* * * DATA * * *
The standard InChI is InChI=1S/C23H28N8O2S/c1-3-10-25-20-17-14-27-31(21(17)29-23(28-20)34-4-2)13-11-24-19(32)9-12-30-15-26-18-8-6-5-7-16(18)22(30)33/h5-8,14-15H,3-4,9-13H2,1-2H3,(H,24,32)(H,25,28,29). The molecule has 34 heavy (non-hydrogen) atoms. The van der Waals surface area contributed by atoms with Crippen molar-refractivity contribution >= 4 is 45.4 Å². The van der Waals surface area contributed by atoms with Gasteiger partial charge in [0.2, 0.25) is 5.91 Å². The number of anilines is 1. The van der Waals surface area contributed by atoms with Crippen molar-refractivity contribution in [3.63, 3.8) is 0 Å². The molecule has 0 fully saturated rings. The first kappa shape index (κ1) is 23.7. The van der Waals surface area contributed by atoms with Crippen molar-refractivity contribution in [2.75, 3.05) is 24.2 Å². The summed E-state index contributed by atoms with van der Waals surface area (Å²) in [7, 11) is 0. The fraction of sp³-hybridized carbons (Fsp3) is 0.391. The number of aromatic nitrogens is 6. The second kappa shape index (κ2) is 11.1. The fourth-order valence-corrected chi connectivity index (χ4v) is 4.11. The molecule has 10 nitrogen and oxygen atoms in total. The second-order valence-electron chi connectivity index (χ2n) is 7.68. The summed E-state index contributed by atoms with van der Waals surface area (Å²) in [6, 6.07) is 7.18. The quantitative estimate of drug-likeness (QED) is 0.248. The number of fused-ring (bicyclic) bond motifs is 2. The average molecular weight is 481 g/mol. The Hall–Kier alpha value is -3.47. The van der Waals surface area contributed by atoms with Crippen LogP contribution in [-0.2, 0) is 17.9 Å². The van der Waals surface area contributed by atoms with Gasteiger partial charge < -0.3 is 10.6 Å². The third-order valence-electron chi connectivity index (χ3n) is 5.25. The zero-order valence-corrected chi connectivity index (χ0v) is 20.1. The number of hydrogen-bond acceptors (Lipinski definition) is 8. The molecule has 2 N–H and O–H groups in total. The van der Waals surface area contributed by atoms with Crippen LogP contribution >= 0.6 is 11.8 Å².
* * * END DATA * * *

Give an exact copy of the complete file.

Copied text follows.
The standard InChI is InChI=1S/C23H28N8O2S/c1-3-10-25-20-17-14-27-31(21(17)29-23(28-20)34-4-2)13-11-24-19(32)9-12-30-15-26-18-8-6-5-7-16(18)22(30)33/h5-8,14-15H,3-4,9-13H2,1-2H3,(H,24,32)(H,25,28,29). The molecule has 34 heavy (non-hydrogen) atoms. The van der Waals surface area contributed by atoms with Crippen molar-refractivity contribution >= 4 is 45.4 Å². The van der Waals surface area contributed by atoms with Gasteiger partial charge in [0.2, 0.25) is 5.91 Å². The number of anilines is 1. The van der Waals surface area contributed by atoms with Crippen molar-refractivity contribution in [3.63, 3.8) is 0 Å². The molecule has 0 fully saturated rings. The first kappa shape index (κ1) is 23.7. The van der Waals surface area contributed by atoms with Crippen molar-refractivity contribution in [2.75, 3.05) is 24.2 Å². The summed E-state index contributed by atoms with van der Waals surface area (Å²) in [7, 11) is 0. The fraction of sp³-hybridized carbons (Fsp3) is 0.391. The number of aromatic nitrogens is 6. The second kappa shape index (κ2) is 11.1. The fourth-order valence-corrected chi connectivity index (χ4v) is 4.11. The molecule has 10 nitrogen and oxygen atoms in total. The second-order valence-electron chi connectivity index (χ2n) is 7.68. The summed E-state index contributed by atoms with van der Waals surface area (Å²) in [6, 6.07) is 7.18. The quantitative estimate of drug-likeness (QED) is 0.248. The number of fused-ring (bicyclic) bond motifs is 2. The average molecular weight is 481 g/mol. The Hall–Kier alpha value is -3.47. The van der Waals surface area contributed by atoms with Crippen LogP contribution in [-0.2, 0) is 17.9 Å². The van der Waals surface area contributed by atoms with Gasteiger partial charge < -0.3 is 10.6 Å². The third-order valence-electron chi connectivity index (χ3n) is 5.25. The zero-order valence-corrected chi connectivity index (χ0v) is 20.1. The number of hydrogen-bond acceptors (Lipinski definition) is 8. The molecule has 2 N–H and O–H groups in total. The van der Waals surface area contributed by atoms with Crippen LogP contribution >= 0.6 is 11.8 Å².